It's impossible to make a crime movie anymore. Do it straight and it is direct-to-video dross. Put some English on the ball and you are accused of following Tarantino's post-linear narrative forms. Well, guess what, it's been 20 years since “Reservoir Dogs” (I know, I know) and the refracted lens is the new normal.
Andrew Dominik, the deliberate Australian filmmaker behind “Chopper” and “The Assassination of Jesse James By The Coward Robert Ford” offers a view of the underworld that bubbles-up from within. A story that tick tocks between formula and formlessness, shifting between plot point heavy sequences and diversions into character and weirdness. It is a movie told from within the world, lacking outsiders with whom to identify and no baseline for commonplace behavior. Its unnamed, unrecognizable exurban setting allows a fantasia on theft, vengeance and punishment with some political echoes to lend it some current affairs heft. It's also a humdinger of a cinematic exercise, an altogether juicy theater-going experience with numerous stray scenes that all add up, somehow, to one of the best movies of the year.
“Killing Them Softly” opens with grubby Scoot McNairy (that's the actor's name, not the character) emerging from a tunnel in a post-industrial wasteland. The soundtrack tweaks between political stump speeches and dissonant noises, the first evidence that this film will be an assault on both your senses and sensibilities.
Scoot, doing a weirdo New Englander accent not-too-dissimilar from Seth Green's on “Family Guy,” meets with his burned-out buddy played by Australian Ben Mendelsohn. They are small time grifters but a local thug/dry cleaner (played by Johnny Sack from “The Sopranos,” but almost unrecognizable as a beta male) has a surefire plan to make some quick dough that absolutely can't go wrong.
Well, I don't have to tell you that the plan to knock over Ray Liotta's back room poker game does go wrong and it sets off a violent chain reaction that ends in bodybags or arrests for most of the cast. “Killing Them Softly” isn't a heist picture or a manhunt picture, really. It is an opportunity to get some riveting, oftentimes hilarious scene work out of some marvelous actors. In addition to those I've mentioned there's Brad Pitt (who eventually steals the protagonist's role from McNairy) as the enforcer, Richard Jenkins as the clean palmed mob lawyer and James Gandolfini as a flown-in specialty teams expert.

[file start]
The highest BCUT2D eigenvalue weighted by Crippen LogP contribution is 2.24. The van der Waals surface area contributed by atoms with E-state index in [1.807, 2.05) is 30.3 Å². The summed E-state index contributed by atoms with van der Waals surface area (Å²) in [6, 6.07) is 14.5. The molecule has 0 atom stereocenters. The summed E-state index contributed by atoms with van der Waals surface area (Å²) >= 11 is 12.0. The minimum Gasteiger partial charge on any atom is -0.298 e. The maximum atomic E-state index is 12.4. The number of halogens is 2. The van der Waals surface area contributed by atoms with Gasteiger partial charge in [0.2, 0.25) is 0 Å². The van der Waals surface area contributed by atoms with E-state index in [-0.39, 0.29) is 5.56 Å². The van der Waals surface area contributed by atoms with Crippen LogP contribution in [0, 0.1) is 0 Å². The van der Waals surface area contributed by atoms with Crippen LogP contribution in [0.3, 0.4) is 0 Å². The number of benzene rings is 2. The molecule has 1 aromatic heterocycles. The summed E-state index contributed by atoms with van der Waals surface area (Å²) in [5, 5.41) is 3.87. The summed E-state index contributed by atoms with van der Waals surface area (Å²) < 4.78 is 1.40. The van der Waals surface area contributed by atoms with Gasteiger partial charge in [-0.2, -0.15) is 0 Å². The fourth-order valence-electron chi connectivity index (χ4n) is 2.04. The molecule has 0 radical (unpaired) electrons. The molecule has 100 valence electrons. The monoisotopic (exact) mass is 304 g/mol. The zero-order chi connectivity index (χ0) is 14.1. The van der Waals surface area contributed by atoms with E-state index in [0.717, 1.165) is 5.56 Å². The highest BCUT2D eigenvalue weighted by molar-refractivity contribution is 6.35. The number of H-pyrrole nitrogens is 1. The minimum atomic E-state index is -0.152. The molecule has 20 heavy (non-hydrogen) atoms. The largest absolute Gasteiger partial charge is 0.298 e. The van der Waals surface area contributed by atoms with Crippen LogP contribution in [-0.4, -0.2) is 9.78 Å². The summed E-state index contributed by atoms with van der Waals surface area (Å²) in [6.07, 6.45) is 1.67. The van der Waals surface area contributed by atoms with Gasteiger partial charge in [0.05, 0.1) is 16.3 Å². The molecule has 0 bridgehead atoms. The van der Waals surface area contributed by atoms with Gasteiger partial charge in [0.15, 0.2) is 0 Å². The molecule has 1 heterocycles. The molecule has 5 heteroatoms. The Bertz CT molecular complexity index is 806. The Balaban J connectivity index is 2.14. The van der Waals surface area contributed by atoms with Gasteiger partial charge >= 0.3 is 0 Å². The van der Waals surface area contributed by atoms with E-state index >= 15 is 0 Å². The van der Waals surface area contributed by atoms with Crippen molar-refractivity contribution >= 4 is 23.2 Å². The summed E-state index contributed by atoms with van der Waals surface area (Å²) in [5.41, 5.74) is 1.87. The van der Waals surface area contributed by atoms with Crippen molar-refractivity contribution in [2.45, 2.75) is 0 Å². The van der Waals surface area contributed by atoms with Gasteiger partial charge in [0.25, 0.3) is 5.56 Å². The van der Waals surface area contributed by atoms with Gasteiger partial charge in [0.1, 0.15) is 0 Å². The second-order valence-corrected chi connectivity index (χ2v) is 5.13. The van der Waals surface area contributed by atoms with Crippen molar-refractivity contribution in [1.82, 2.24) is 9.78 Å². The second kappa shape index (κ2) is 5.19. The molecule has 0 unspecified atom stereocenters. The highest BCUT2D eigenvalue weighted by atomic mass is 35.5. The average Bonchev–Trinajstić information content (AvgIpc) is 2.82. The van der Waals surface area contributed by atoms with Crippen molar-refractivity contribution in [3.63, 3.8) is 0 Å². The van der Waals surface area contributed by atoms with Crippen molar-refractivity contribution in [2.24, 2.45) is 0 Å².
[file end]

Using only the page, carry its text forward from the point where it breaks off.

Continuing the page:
Gandolfini is given ample room to throw his weight around and steal every scene, replete with multiple boozed-out monologues that ought to give acting students fertile material for quite some time. Perhaps more excitedly, Dominik indulges his camera with some set pieces that may not exactly propel the narrative in any way, but they are so fundamentally cool that anyone who rolls their eyes should be, in my opinion, directed to the theater's exit door.
“Killing Them Softly” works in tandem with this summer's “Dredd” to prove that 2012 is the year of the extreme slow motion shot, this time with bullets entering (and exiting!) glass in altogether delicious ways. There's also a POV gag from junked-up Mendelsohn that shows him drifting in and out of consciousness that is funny, original and bravely relentless. “Why'd that scene last so long?” a fuddy duddy audience member might ask. Don't bother answering him – he'll never get it.
Acting as a spice rub over the entire picture is the 2008 financial crisis and bailout. Talk radio and cable news are sprinkled throughout the film, adding a nice flavor that wisely doesn't take too much attention away from the meat of the film. If one wanted to, I'm sure you could nod off on your couch trying to figure out if Brad Pitt represented Bush or if Richard Jenkins was the banking lobby, but I don't think (or, at least, I certainly don't hope) that's the point. It's an echo of the greater, troubled world but the “corrections” in this small crime operation have enough resonance for grander implications without calling for the fuss of literal analogies.
“Killing Them Softly” feels like something new in the crime film because it couldn't care less about getting the viewer acclimated. It isn't loaded with clever twists or any of the hallmarks of hardcore realism, but it does have punch. It's a narcotic dream, really, from someone so rooted in the lifestyle that it just assumes everyone can keep up. To that end, feeling a bit out of sorts from time to time is probably a good thing.